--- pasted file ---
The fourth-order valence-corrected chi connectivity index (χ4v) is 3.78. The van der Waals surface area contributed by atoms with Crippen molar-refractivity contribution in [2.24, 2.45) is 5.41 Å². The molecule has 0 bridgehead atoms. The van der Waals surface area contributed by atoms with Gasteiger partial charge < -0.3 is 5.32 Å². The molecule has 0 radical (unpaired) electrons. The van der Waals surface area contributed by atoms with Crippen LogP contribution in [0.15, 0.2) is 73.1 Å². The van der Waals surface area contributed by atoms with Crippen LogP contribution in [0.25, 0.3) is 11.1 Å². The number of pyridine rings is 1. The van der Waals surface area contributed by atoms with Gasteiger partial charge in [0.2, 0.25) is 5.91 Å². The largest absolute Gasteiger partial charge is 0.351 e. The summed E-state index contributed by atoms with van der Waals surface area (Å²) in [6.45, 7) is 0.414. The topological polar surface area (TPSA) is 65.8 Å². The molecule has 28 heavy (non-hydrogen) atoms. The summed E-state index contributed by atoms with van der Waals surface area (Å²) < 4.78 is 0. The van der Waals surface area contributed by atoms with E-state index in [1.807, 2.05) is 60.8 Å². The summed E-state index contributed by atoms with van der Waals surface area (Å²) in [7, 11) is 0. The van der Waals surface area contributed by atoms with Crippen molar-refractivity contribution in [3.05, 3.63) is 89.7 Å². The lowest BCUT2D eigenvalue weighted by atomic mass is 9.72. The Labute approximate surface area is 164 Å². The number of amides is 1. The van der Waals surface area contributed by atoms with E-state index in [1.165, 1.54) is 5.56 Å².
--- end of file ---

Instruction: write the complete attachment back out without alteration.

The fourth-order valence-corrected chi connectivity index (χ4v) is 3.78. The van der Waals surface area contributed by atoms with Crippen molar-refractivity contribution in [2.24, 2.45) is 5.41 Å². The molecule has 0 bridgehead atoms. The van der Waals surface area contributed by atoms with Gasteiger partial charge < -0.3 is 5.32 Å². The molecule has 0 radical (unpaired) electrons. The van der Waals surface area contributed by atoms with Crippen LogP contribution in [0.15, 0.2) is 73.1 Å². The van der Waals surface area contributed by atoms with Crippen LogP contribution in [0.25, 0.3) is 11.1 Å². The number of pyridine rings is 1. The van der Waals surface area contributed by atoms with Gasteiger partial charge in [0.2, 0.25) is 5.91 Å². The largest absolute Gasteiger partial charge is 0.351 e. The summed E-state index contributed by atoms with van der Waals surface area (Å²) in [6.45, 7) is 0.414. The topological polar surface area (TPSA) is 65.8 Å². The molecule has 28 heavy (non-hydrogen) atoms. The summed E-state index contributed by atoms with van der Waals surface area (Å²) < 4.78 is 0. The van der Waals surface area contributed by atoms with E-state index in [1.807, 2.05) is 60.8 Å². The summed E-state index contributed by atoms with van der Waals surface area (Å²) in [7, 11) is 0. The van der Waals surface area contributed by atoms with Crippen molar-refractivity contribution in [3.05, 3.63) is 89.7 Å². The lowest BCUT2D eigenvalue weighted by atomic mass is 9.72. The Labute approximate surface area is 164 Å². The number of amides is 1. The van der Waals surface area contributed by atoms with E-state index in [1.165, 1.54) is 5.56 Å².